Highly skilled workforce of 10,000 to be trained for response to overseas-born drownings in NSW

(Tuesday, 03 December 2019) – Royal Life Saving NSW (RLSNSW) will today launch a Cultural Competence Program across the State to train up to 10,000 lifeguards, swim teachers and pool staff. 

The Cultural Competence Program has been designed to assist Aquatic Centre workers to better engage with their local diverse non-English speaking communities with the aim of 10,000 staff members to be trained in NSW by the end of 2020 

Royal Life Saving NSW CEO, Michael Ilinsky, has launched the program at Roselands Leisure and Aquatic Centre. 

“It will give trainees an understanding of the needs of those communities and help them to provide an inclusive and socially responsible environment and to improve safety and enjoyment around and in water,” Mr Ilinsky said. 

“With the arrival of summer, we strongly encourage Aquatic Centre staff across NSW to complete the Cultural Competence Program as soon as they can. We hope by next summer that we will have a trained workforce ready to help their community enjoy the water,” added Mr Ilinsky. 

“Sadly, over the past five years 129 people who were born overseas have drowned in NSW.” 

The highest number of drowning deaths were of people born in China (17%), India (7%) and Nepal (5%). 

“79 per cent of overseas-born drownings over the past five years were identified as either poor or non-swimmers, which is of great concern to us. The program really enables staff to help people from different backgrounds to learn to swim and be confident in the water,” he added.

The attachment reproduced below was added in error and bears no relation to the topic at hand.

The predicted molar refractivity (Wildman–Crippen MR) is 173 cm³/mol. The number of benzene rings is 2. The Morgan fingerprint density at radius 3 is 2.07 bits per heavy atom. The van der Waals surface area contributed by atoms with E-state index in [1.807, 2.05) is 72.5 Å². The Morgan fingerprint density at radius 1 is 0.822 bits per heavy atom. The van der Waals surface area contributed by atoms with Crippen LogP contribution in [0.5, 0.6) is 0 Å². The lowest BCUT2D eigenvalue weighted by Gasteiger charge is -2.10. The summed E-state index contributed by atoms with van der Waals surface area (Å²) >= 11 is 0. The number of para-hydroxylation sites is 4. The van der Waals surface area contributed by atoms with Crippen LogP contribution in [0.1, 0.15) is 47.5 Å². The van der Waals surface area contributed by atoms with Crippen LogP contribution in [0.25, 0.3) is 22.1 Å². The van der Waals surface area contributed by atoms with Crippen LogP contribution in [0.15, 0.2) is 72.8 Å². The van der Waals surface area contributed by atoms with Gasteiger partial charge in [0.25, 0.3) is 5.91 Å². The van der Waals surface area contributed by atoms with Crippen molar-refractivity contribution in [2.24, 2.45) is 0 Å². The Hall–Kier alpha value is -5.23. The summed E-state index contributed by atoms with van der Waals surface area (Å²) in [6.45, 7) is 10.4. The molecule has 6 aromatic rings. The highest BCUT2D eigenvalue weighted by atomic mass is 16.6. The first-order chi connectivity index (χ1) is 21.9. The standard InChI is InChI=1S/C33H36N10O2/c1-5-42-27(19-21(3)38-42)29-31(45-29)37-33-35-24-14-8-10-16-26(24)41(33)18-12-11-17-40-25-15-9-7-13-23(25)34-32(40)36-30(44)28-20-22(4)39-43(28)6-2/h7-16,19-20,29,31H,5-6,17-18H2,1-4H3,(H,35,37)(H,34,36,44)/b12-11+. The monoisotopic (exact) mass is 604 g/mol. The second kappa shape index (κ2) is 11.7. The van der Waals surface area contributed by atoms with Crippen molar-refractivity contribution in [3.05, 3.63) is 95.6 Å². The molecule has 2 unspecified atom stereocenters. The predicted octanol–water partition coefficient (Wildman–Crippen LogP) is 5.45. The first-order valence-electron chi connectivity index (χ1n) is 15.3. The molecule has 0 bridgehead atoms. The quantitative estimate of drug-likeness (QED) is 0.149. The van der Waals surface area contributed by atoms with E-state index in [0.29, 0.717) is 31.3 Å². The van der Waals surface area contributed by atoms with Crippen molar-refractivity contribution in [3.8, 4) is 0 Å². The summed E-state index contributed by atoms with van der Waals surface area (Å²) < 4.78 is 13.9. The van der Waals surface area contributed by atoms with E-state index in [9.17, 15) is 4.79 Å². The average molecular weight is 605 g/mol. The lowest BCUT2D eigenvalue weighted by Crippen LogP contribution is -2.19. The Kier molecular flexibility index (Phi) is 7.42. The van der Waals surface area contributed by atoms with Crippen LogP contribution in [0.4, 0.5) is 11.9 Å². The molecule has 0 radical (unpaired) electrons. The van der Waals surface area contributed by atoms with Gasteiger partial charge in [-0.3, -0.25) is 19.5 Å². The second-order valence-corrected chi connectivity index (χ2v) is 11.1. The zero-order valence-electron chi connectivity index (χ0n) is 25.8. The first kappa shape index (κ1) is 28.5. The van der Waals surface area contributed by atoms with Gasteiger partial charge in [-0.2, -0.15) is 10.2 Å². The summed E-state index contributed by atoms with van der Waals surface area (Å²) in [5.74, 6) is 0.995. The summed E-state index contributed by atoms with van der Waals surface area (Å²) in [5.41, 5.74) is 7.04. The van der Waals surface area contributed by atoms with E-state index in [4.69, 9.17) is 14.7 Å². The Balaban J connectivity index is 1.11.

The local government areas (LGAs) with the highest incidences of overseas-born drownings in the past five years are Canterbury-Bankstown Council (11) in south-western Sydney, Blacktown City Council (6) and Liverpool City Council (5). 

Mayor Khal Asfour said the local community was one of the most culturally diverse in Australia, so it was important Council continued to promote safety messages to residents, when they are in and around water. 

“Our lifeguards, swim teachers and administrative officers are participating in this program,” Mayor Asfour said. 

“Royal Life Saving NSW will also help subsidise our adult and child learn to swim programs.” 

The Cultural Competence Program is easy to complete and it is also free. Funded by Royal Life Saving, the program is completed online in just three hours. On completion of the program, individuals will earn 3 Continuing Professional Development (CPD) points from AUSTSWIM and receive a competition certificate. 

Once the majority of staff at an Aquatic Centre has completed the course, that site will become a Culturally Qualified Centre, which will provide the community with a clear sign that their local swimming pool, or aquatic centre, is able to support their needs. 

Short URL: http://www.indiandownunder.com.au/?p=14528

Posted by on Dec 3 2019. Filed under Australian News, Community, Featured. You can follow any responses to this entry through the RSS 2.0. Both comments and pings are currently closed.

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